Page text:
Uptake of the human papillomavirus (HPV) vaccine among adolescents has trailed that of other recently recommended adolescent vaccines. Numerous studies have documented a number of wide-ranging barriers to receipt of HPV vaccine, but to date, there has not been a comprehensive program targeted to all components of the adolescent health care decision making population to address these low vaccination levels. This mentored training program will utilize instruction in behavioral sciences to lead to development of a multi- pronged, comprehensive intervention toolkit with components targeted to physician offices/practices, individual health care providers, adolescents, and their parents, t improve uptake of the human papillomavirus vaccine. To date, my training in epidemiology has focused on quantitative analysis of infectious disease and vaccine-related studies. Previously, I conducted research to better understand the barriers to HPV vaccine acceptance, while serving as the Assistant to Chair of the National Vaccine Advisory Committee. Having witnessed how vaccine policy decisions are made, and the types of information that needed to make these recommendations, I am seeking to leverage this experience to move to a new phase of my career, seeking training in a new field (behavioral sciences) and using this to develop methods to address suboptimal adolescent vaccine rates in the US. Through this mentored research, I anticipate obtaining evidence that can be utilized to develop additional R01 grant applications to continue studying behavioral interventions to improve adolescent health. These future studies will be a primary component of my research portfolio as I transition to working as an independent investigator in a tenure-track academic appointment. Through this career development award, I will obtain education in behavioral science and health education through coursework and directed readings, with a focus on developing and implementing materials to effect behavioral change with regard to adolescent health care decision making. Over a four-year period, I will (a) utilize in-class education and directed readings to better understand these behavioral science methods, (b) conduct key informant interviews and focus groups to clarify barriers to HPV vaccination and identify the best ways to mitigate these barriers, and (c) develop a toolkit with components directed at four levels of the adolescent health care decision making system (medical office/practice, healthcare providers [physicians and nursing staff], adolescents, and their parents). The final component of the research will be an evaluation of the effectiveness of this toolkit in improving HPV vaccine uptake, as measured through differences between baseline and follow-up surveys. These activities will occur within community-level pediatric practices in the state of GA.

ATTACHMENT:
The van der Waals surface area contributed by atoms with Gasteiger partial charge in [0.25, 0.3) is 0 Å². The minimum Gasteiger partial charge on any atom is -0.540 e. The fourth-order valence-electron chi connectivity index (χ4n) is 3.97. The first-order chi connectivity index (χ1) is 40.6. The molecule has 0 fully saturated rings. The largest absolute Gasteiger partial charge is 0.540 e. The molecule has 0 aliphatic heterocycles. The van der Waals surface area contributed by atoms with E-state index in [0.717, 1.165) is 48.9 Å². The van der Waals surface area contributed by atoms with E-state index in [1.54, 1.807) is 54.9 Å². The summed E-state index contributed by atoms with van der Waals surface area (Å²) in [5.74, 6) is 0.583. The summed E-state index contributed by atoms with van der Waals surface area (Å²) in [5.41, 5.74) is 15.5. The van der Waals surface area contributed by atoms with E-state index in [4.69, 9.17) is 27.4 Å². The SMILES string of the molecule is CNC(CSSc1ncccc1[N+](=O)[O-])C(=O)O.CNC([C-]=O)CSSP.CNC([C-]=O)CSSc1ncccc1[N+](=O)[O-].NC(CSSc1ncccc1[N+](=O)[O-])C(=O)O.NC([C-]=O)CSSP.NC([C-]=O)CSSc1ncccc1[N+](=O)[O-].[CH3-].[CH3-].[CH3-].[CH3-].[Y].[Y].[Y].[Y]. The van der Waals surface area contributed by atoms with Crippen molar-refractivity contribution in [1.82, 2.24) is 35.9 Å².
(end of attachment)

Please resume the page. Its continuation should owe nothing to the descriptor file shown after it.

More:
Even though the human papillomavirus (HPV) vaccine has been shown to be safe and effective in numerous clinical trials and post-licensure studies, HPV vaccine uptake among US adolescents has trailed that of other recently recommended adolescent vaccines. Currently in the US, even with widespread cervical cancer screening, there are still over 10,000 new cases of cervical cancer diagnosed each year, many of which could be prevented with greater use of the HPV vaccine. This mentored research will include creating and evaluating a new multi-level (medical office/provider practice, healthcare provider, adolescent patient, parent) behavioral intervention toolkit that will be designed to improve HPV vaccination rates among 11-12 year old girls seeking care in pediatric medical offices in the state of Georgia.